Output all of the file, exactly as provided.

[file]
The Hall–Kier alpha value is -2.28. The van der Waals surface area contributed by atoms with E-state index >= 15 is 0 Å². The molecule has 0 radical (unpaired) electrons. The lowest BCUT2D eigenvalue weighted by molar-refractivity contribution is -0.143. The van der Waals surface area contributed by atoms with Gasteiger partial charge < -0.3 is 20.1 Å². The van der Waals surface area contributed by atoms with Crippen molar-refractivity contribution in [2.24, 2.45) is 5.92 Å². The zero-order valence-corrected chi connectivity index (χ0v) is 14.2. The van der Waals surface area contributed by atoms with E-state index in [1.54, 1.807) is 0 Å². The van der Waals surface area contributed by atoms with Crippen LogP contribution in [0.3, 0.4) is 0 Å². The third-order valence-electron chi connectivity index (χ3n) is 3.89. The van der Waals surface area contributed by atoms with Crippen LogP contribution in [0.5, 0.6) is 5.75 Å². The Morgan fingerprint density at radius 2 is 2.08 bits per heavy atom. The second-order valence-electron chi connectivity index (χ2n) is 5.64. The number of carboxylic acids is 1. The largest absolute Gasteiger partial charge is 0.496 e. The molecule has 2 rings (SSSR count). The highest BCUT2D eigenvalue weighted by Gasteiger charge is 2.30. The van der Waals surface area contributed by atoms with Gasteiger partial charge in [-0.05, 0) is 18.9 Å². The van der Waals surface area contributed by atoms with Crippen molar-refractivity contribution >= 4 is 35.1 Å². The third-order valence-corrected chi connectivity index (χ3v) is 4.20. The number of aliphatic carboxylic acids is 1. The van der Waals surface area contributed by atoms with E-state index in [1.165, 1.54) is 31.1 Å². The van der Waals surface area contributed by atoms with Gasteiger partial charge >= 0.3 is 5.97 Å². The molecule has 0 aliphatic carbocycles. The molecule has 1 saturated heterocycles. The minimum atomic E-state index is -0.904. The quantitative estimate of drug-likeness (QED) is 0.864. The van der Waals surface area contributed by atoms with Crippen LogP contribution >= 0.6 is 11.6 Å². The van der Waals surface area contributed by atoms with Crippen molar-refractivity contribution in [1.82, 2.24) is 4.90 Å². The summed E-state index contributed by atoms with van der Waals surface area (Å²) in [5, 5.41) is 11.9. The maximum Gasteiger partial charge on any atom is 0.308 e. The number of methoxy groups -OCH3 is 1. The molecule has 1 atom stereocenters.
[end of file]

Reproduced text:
The Hall–Kier alpha value is -2.28. The van der Waals surface area contributed by atoms with E-state index >= 15 is 0 Å². The molecule has 0 radical (unpaired) electrons. The lowest BCUT2D eigenvalue weighted by molar-refractivity contribution is -0.143. The van der Waals surface area contributed by atoms with Gasteiger partial charge < -0.3 is 20.1 Å². The van der Waals surface area contributed by atoms with Crippen molar-refractivity contribution in [2.24, 2.45) is 5.92 Å². The zero-order valence-corrected chi connectivity index (χ0v) is 14.2. The van der Waals surface area contributed by atoms with E-state index in [1.54, 1.807) is 0 Å². The van der Waals surface area contributed by atoms with Crippen LogP contribution in [0.3, 0.4) is 0 Å². The third-order valence-electron chi connectivity index (χ3n) is 3.89. The van der Waals surface area contributed by atoms with Crippen LogP contribution in [0.5, 0.6) is 5.75 Å². The Morgan fingerprint density at radius 2 is 2.08 bits per heavy atom. The second-order valence-electron chi connectivity index (χ2n) is 5.64. The number of carboxylic acids is 1. The largest absolute Gasteiger partial charge is 0.496 e. The molecule has 2 rings (SSSR count). The highest BCUT2D eigenvalue weighted by Gasteiger charge is 2.30. The van der Waals surface area contributed by atoms with Gasteiger partial charge in [-0.05, 0) is 18.9 Å². The van der Waals surface area contributed by atoms with Crippen molar-refractivity contribution >= 4 is 35.1 Å². The third-order valence-corrected chi connectivity index (χ3v) is 4.20. The number of aliphatic carboxylic acids is 1. The van der Waals surface area contributed by atoms with E-state index in [1.165, 1.54) is 31.1 Å². The van der Waals surface area contributed by atoms with Gasteiger partial charge >= 0.3 is 5.97 Å². The molecule has 0 aliphatic carbocycles. The molecule has 1 saturated heterocycles. The minimum atomic E-state index is -0.904. The quantitative estimate of drug-likeness (QED) is 0.864. The van der Waals surface area contributed by atoms with Crippen LogP contribution >= 0.6 is 11.6 Å². The van der Waals surface area contributed by atoms with Crippen molar-refractivity contribution in [1.82, 2.24) is 4.90 Å². The summed E-state index contributed by atoms with van der Waals surface area (Å²) in [5, 5.41) is 11.9. The maximum Gasteiger partial charge on any atom is 0.308 e. The number of methoxy groups -OCH3 is 1. The molecule has 1 atom stereocenters.